(* i.e. not very well at all, but better than hope)

I dunno, their freehubs make enough racket to get noticed

Re: Cyclists: I wonder if they act the same when they're driving?
« Reply #17 on: August 24, 2017, 11:25:29 pm »
Flickin' your brake levers seems to work quite well*. No idea why.


(* i.e. not very well at all, but better than hope)

I dunno, their freehubs make enough racket to get noticed

Not as much as my Chris King freehubs.  I have even learnt to soft pedal rather than roll when in the group as if they hear it they just pedal harder! Also useful when approaching folk.  I can only assume they are that noisy to encourage you to pedal constantly!

Re: Cyclists: I wonder if they act the same when they're driving?
« Reply #18 on: August 25, 2017, 08:48:17 am »
I will use bells or speech on shared paths, but I generally find that a deliberately noisy gear change is the second best way to get people's attention without alarming or offending them.  (The best is the sound of studded tyres on brick, but that's not usually practical.  Third best is a decent front light, but that only works when it's dark.)
My favourite is a squeaky brake. For a while on my fixie with a brake on the front and the back, I adjusted the blocks so that the back brake squeaked loudly! It was awesome as a pedestrian awareness raiser!  ;)

Mr Larrington

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Re: Cyclists: I wonder if they act the same when they're driving?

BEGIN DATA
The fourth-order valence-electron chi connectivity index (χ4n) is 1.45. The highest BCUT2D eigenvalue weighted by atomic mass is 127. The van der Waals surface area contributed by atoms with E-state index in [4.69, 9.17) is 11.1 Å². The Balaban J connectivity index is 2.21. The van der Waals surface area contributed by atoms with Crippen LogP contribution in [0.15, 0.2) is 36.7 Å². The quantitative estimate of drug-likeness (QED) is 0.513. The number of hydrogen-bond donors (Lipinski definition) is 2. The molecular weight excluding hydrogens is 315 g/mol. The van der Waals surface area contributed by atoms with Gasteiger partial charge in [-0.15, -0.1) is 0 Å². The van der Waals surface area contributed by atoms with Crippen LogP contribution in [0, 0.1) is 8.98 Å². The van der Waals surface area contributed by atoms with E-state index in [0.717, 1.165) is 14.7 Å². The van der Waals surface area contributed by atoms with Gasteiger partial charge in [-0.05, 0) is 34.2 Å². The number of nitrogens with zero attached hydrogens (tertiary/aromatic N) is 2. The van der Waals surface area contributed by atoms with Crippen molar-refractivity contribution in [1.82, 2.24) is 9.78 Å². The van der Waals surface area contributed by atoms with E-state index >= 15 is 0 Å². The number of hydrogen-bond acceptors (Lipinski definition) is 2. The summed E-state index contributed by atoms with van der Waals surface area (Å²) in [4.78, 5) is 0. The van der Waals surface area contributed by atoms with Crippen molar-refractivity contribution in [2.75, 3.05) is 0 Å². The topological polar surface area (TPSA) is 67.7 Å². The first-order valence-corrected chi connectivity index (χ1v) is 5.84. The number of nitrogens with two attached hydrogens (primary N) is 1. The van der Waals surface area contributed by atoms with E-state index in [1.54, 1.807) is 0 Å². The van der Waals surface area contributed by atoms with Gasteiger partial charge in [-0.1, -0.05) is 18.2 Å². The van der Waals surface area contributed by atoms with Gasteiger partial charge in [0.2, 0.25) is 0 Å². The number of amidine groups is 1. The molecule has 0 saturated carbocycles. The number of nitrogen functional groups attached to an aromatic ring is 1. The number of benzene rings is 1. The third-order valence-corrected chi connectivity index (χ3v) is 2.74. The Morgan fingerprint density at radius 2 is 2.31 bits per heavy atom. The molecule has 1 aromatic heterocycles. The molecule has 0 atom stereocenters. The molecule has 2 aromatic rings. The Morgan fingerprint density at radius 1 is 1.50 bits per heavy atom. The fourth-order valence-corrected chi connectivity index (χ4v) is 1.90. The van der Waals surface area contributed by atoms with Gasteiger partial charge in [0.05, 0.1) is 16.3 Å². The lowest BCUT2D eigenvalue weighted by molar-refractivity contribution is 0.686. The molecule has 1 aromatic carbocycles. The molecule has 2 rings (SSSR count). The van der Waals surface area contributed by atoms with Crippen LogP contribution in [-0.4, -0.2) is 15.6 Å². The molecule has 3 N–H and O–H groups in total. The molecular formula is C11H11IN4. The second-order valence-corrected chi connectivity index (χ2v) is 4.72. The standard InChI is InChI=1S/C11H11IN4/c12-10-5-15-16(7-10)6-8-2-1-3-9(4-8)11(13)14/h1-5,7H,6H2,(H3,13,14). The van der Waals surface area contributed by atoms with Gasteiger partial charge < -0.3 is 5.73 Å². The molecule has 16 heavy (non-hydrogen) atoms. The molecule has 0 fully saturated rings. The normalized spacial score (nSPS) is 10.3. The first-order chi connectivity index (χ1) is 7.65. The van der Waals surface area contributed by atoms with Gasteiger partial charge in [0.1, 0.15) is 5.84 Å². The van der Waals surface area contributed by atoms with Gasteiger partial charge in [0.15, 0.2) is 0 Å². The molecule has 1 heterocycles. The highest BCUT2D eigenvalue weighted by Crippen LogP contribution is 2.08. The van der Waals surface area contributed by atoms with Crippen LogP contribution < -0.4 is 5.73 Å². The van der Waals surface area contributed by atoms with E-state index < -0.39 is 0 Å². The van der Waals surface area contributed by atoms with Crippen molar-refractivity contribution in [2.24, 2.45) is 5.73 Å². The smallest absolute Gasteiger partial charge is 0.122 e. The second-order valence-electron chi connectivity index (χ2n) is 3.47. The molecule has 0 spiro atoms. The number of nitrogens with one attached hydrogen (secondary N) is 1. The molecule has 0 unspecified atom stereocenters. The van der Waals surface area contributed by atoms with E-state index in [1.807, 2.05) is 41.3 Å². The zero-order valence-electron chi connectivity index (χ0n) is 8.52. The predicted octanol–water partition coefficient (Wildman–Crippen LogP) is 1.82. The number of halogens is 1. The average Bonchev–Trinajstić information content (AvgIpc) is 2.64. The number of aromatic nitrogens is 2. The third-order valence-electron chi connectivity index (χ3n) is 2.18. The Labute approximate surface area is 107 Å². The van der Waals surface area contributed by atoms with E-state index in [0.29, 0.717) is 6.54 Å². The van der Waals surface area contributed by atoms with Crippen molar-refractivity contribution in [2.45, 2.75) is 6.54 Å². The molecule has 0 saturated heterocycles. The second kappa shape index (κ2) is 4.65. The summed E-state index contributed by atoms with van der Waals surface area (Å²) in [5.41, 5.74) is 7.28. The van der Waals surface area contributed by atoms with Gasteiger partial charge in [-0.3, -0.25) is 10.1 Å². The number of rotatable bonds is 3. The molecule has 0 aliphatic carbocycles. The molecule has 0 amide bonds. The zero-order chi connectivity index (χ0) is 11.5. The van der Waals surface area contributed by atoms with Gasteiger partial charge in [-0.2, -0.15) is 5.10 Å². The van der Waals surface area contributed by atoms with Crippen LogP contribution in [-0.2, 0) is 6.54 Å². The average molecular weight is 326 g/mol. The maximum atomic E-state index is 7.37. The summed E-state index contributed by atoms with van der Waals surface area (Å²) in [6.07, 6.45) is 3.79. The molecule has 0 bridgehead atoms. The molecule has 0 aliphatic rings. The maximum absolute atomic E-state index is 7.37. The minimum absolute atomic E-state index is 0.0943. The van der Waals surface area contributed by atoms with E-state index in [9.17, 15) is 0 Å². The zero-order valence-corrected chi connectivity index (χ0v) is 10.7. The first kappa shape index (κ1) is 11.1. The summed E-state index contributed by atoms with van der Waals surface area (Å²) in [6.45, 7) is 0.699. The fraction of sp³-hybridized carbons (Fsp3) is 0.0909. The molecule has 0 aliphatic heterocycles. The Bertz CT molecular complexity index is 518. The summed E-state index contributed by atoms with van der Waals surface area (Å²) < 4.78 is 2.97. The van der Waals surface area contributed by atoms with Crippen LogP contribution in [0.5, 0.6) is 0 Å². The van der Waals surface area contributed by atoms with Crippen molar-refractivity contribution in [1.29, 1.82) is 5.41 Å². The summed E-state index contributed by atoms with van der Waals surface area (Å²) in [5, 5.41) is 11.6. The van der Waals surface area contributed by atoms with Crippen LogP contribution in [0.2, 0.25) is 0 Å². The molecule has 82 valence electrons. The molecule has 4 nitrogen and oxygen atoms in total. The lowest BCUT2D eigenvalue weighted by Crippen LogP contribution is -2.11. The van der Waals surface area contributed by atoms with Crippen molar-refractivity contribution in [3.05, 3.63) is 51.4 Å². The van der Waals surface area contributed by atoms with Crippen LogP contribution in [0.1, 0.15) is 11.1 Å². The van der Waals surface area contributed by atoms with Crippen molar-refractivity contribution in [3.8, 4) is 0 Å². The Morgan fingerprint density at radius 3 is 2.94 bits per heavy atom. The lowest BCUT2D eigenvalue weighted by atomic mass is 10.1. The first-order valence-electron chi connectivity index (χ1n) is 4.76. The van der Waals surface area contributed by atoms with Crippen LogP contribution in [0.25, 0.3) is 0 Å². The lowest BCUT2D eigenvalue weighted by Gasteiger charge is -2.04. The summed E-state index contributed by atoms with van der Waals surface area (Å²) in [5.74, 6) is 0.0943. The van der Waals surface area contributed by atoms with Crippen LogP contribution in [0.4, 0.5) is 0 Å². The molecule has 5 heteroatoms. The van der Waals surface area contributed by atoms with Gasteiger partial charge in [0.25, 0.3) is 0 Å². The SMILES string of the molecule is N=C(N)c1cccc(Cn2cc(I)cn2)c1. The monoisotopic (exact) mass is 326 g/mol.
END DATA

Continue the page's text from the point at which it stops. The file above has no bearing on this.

« Reply #19 on: August 25, 2017, 09:02:09 am »
For a while, careful modulation of the Hope disc on the back of my Speedmachine would produce a sound akin to a wolf with its tail caught in a mangle.
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Re: Cyclists: I wonder if they act the same when they're driving?
« Reply #20 on: August 25, 2017, 10:03:57 am »
How do you know...?

*imagines fiendish experiments taking place at Larrington Towers, an Igor standing by to fix things, endless supply of wolves, Angua discovering said fiendish experi......*

Sorry. Been reading/listening to Sir Pterry again.
VELOMANCER

Well that's the more blunt way of putting it but as usual he's dead right.

Kim

  • An appetite for the epic, but no real stamina
Re: Cyclists: I wonder if they act the same when they're driving?
« Reply #21 on: August 25, 2017, 11:50:25 am »
I will use bells or speech on shared paths, but I generally find that a deliberately noisy gear change is the second best way to get people's attention without alarming or offending them.  (The best is the sound of studded tyres on brick, but that's not usually practical.  Third best is a decent front light, but that only works when it's dark.)